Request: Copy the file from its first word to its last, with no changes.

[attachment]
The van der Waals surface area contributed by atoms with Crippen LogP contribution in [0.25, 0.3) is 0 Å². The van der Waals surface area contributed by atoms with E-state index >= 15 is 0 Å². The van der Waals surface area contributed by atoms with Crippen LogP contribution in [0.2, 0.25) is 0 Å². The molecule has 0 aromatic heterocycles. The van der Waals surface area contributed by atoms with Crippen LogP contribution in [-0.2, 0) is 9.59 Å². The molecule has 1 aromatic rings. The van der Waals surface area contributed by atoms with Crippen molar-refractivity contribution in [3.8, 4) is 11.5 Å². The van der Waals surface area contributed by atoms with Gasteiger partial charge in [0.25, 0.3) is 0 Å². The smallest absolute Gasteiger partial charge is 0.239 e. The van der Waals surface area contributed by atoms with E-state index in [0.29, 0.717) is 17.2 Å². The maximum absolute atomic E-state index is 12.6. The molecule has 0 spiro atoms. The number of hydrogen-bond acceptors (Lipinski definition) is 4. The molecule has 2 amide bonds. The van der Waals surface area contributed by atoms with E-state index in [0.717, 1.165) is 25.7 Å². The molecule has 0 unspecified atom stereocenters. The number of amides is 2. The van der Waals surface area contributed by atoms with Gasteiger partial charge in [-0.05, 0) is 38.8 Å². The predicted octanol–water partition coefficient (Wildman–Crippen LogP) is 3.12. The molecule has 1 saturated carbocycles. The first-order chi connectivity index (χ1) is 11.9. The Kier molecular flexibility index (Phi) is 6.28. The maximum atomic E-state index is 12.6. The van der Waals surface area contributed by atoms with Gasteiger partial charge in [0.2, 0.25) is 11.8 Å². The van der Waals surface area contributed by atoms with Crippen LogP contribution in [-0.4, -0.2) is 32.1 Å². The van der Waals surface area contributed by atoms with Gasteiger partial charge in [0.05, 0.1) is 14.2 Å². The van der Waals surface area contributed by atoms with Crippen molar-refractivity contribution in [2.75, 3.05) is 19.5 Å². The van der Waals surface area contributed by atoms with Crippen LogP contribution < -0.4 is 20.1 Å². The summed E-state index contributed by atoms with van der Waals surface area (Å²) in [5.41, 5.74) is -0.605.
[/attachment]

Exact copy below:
The van der Waals surface area contributed by atoms with Crippen LogP contribution in [0.25, 0.3) is 0 Å². The van der Waals surface area contributed by atoms with E-state index >= 15 is 0 Å². The van der Waals surface area contributed by atoms with Crippen LogP contribution in [0.2, 0.25) is 0 Å². The molecule has 0 aromatic heterocycles. The van der Waals surface area contributed by atoms with Crippen LogP contribution in [-0.2, 0) is 9.59 Å². The molecule has 1 aromatic rings. The van der Waals surface area contributed by atoms with Crippen molar-refractivity contribution in [3.8, 4) is 11.5 Å². The van der Waals surface area contributed by atoms with Gasteiger partial charge in [0.25, 0.3) is 0 Å². The smallest absolute Gasteiger partial charge is 0.239 e. The van der Waals surface area contributed by atoms with E-state index in [0.29, 0.717) is 17.2 Å². The maximum absolute atomic E-state index is 12.6. The molecule has 0 spiro atoms. The number of hydrogen-bond acceptors (Lipinski definition) is 4. The molecule has 2 amide bonds. The van der Waals surface area contributed by atoms with E-state index in [0.717, 1.165) is 25.7 Å². The molecule has 0 unspecified atom stereocenters. The number of amides is 2. The van der Waals surface area contributed by atoms with Gasteiger partial charge in [-0.05, 0) is 38.8 Å². The predicted octanol–water partition coefficient (Wildman–Crippen LogP) is 3.12. The molecule has 1 saturated carbocycles. The first-order chi connectivity index (χ1) is 11.9. The Kier molecular flexibility index (Phi) is 6.28. The maximum atomic E-state index is 12.6. The van der Waals surface area contributed by atoms with Gasteiger partial charge in [0.2, 0.25) is 11.8 Å². The van der Waals surface area contributed by atoms with Crippen LogP contribution in [-0.4, -0.2) is 32.1 Å². The van der Waals surface area contributed by atoms with Gasteiger partial charge in [0.05, 0.1) is 14.2 Å². The van der Waals surface area contributed by atoms with Crippen molar-refractivity contribution in [2.75, 3.05) is 19.5 Å². The van der Waals surface area contributed by atoms with Crippen LogP contribution < -0.4 is 20.1 Å². The summed E-state index contributed by atoms with van der Waals surface area (Å²) in [5.41, 5.74) is -0.605.